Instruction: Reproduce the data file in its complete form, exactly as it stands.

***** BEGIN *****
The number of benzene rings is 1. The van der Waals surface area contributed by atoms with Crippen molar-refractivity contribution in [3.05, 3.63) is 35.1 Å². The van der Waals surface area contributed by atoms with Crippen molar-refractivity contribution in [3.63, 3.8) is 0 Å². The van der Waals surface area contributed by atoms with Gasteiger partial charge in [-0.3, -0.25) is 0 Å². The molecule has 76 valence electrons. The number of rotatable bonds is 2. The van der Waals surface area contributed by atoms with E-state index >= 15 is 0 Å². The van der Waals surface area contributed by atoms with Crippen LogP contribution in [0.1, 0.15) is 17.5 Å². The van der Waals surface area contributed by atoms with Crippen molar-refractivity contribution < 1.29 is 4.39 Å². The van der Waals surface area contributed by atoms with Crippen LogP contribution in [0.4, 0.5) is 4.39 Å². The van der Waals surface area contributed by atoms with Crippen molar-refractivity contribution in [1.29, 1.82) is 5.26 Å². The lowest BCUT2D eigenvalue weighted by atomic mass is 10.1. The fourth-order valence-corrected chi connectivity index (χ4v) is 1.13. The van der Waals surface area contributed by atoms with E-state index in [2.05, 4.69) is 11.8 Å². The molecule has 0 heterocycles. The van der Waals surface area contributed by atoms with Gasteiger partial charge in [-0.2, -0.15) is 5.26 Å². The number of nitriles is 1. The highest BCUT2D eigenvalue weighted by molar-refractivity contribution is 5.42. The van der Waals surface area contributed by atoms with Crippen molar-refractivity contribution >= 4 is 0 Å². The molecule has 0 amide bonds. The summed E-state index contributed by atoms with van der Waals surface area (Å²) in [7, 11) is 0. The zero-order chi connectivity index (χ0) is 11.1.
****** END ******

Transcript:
The number of benzene rings is 1. The van der Waals surface area contributed by atoms with Crippen molar-refractivity contribution in [3.05, 3.63) is 35.1 Å². The van der Waals surface area contributed by atoms with Crippen molar-refractivity contribution in [3.63, 3.8) is 0 Å². The van der Waals surface area contributed by atoms with Gasteiger partial charge in [-0.3, -0.25) is 0 Å². The molecule has 76 valence electrons. The number of rotatable bonds is 2. The van der Waals surface area contributed by atoms with E-state index >= 15 is 0 Å². The van der Waals surface area contributed by atoms with Crippen LogP contribution in [0.1, 0.15) is 17.5 Å². The van der Waals surface area contributed by atoms with Crippen molar-refractivity contribution < 1.29 is 4.39 Å². The van der Waals surface area contributed by atoms with Crippen LogP contribution in [0.4, 0.5) is 4.39 Å². The van der Waals surface area contributed by atoms with Crippen molar-refractivity contribution in [1.29, 1.82) is 5.26 Å². The lowest BCUT2D eigenvalue weighted by atomic mass is 10.1. The fourth-order valence-corrected chi connectivity index (χ4v) is 1.13. The van der Waals surface area contributed by atoms with E-state index in [2.05, 4.69) is 11.8 Å². The molecule has 0 heterocycles. The van der Waals surface area contributed by atoms with Gasteiger partial charge in [-0.2, -0.15) is 5.26 Å². The number of nitriles is 1. The highest BCUT2D eigenvalue weighted by molar-refractivity contribution is 5.42. The van der Waals surface area contributed by atoms with Crippen molar-refractivity contribution >= 4 is 0 Å². The molecule has 0 amide bonds. The summed E-state index contributed by atoms with van der Waals surface area (Å²) in [7, 11) is 0. The zero-order chi connectivity index (χ0) is 11.1.